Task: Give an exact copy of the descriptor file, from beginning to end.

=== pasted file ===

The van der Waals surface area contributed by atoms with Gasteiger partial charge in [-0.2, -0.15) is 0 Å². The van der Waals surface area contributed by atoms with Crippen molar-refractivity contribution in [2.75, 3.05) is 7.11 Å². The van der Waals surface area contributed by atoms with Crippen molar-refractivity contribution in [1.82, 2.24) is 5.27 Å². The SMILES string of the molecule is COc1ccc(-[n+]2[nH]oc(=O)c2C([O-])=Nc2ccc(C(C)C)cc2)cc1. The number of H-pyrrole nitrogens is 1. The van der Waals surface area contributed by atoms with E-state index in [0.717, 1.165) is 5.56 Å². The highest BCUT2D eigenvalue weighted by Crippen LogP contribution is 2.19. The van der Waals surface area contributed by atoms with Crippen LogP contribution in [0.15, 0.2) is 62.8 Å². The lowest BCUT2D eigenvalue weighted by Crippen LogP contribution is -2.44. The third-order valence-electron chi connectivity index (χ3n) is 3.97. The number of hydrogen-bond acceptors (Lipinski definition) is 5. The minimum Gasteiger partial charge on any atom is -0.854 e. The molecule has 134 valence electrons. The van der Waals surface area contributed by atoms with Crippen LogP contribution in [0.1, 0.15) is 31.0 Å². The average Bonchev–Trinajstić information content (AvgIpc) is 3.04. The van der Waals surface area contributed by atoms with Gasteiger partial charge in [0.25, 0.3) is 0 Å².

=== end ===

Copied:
The van der Waals surface area contributed by atoms with Gasteiger partial charge in [-0.2, -0.15) is 0 Å². The van der Waals surface area contributed by atoms with Crippen molar-refractivity contribution in [2.75, 3.05) is 7.11 Å². The van der Waals surface area contributed by atoms with Crippen molar-refractivity contribution in [1.82, 2.24) is 5.27 Å². The SMILES string of the molecule is COc1ccc(-[n+]2[nH]oc(=O)c2C([O-])=Nc2ccc(C(C)C)cc2)cc1. The number of H-pyrrole nitrogens is 1. The van der Waals surface area contributed by atoms with E-state index in [0.717, 1.165) is 5.56 Å². The highest BCUT2D eigenvalue weighted by Crippen LogP contribution is 2.19. The van der Waals surface area contributed by atoms with Crippen LogP contribution in [0.15, 0.2) is 62.8 Å². The lowest BCUT2D eigenvalue weighted by Crippen LogP contribution is -2.44. The third-order valence-electron chi connectivity index (χ3n) is 3.97. The number of hydrogen-bond acceptors (Lipinski definition) is 5. The minimum Gasteiger partial charge on any atom is -0.854 e. The molecule has 134 valence electrons. The van der Waals surface area contributed by atoms with Crippen LogP contribution in [0.1, 0.15) is 31.0 Å². The average Bonchev–Trinajstić information content (AvgIpc) is 3.04. The van der Waals surface area contributed by atoms with Gasteiger partial charge in [0.25, 0.3) is 0 Å².